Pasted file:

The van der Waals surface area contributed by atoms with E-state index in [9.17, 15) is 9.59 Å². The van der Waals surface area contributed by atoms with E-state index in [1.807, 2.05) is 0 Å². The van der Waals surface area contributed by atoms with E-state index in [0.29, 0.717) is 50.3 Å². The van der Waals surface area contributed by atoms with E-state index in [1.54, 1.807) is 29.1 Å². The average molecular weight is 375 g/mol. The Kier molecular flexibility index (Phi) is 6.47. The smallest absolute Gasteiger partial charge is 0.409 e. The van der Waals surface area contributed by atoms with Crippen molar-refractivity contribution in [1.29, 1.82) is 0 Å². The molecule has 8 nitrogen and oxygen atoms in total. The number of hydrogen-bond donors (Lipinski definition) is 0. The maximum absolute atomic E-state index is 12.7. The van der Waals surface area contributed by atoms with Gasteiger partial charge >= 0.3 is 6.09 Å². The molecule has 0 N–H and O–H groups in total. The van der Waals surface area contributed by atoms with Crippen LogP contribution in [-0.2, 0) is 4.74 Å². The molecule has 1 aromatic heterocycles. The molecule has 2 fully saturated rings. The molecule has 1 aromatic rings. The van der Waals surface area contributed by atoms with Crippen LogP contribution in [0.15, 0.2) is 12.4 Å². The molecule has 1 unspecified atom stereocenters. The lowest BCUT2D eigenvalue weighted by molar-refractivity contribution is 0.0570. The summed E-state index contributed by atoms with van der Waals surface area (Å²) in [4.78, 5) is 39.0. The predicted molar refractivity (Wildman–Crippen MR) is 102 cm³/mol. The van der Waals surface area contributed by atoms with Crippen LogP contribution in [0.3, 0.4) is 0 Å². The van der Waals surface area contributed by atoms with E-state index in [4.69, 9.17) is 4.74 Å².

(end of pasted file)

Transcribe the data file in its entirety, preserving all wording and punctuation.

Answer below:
The van der Waals surface area contributed by atoms with E-state index in [9.17, 15) is 9.59 Å². The van der Waals surface area contributed by atoms with E-state index in [1.807, 2.05) is 0 Å². The van der Waals surface area contributed by atoms with E-state index in [0.29, 0.717) is 50.3 Å². The van der Waals surface area contributed by atoms with E-state index in [1.54, 1.807) is 29.1 Å². The average molecular weight is 375 g/mol. The Kier molecular flexibility index (Phi) is 6.47. The smallest absolute Gasteiger partial charge is 0.409 e. The van der Waals surface area contributed by atoms with Crippen molar-refractivity contribution in [1.29, 1.82) is 0 Å². The molecule has 8 nitrogen and oxygen atoms in total. The number of hydrogen-bond donors (Lipinski definition) is 0. The maximum absolute atomic E-state index is 12.7. The van der Waals surface area contributed by atoms with Gasteiger partial charge >= 0.3 is 6.09 Å². The molecule has 0 N–H and O–H groups in total. The van der Waals surface area contributed by atoms with Crippen LogP contribution in [-0.2, 0) is 4.74 Å². The molecule has 1 aromatic heterocycles. The molecule has 2 fully saturated rings. The molecule has 1 aromatic rings. The van der Waals surface area contributed by atoms with Crippen LogP contribution in [0.15, 0.2) is 12.4 Å². The molecule has 1 unspecified atom stereocenters. The lowest BCUT2D eigenvalue weighted by molar-refractivity contribution is 0.0570. The summed E-state index contributed by atoms with van der Waals surface area (Å²) in [4.78, 5) is 39.0. The predicted molar refractivity (Wildman–Crippen MR) is 102 cm³/mol. The van der Waals surface area contributed by atoms with Crippen LogP contribution in [0.3, 0.4) is 0 Å². The van der Waals surface area contributed by atoms with E-state index in [4.69, 9.17) is 4.74 Å².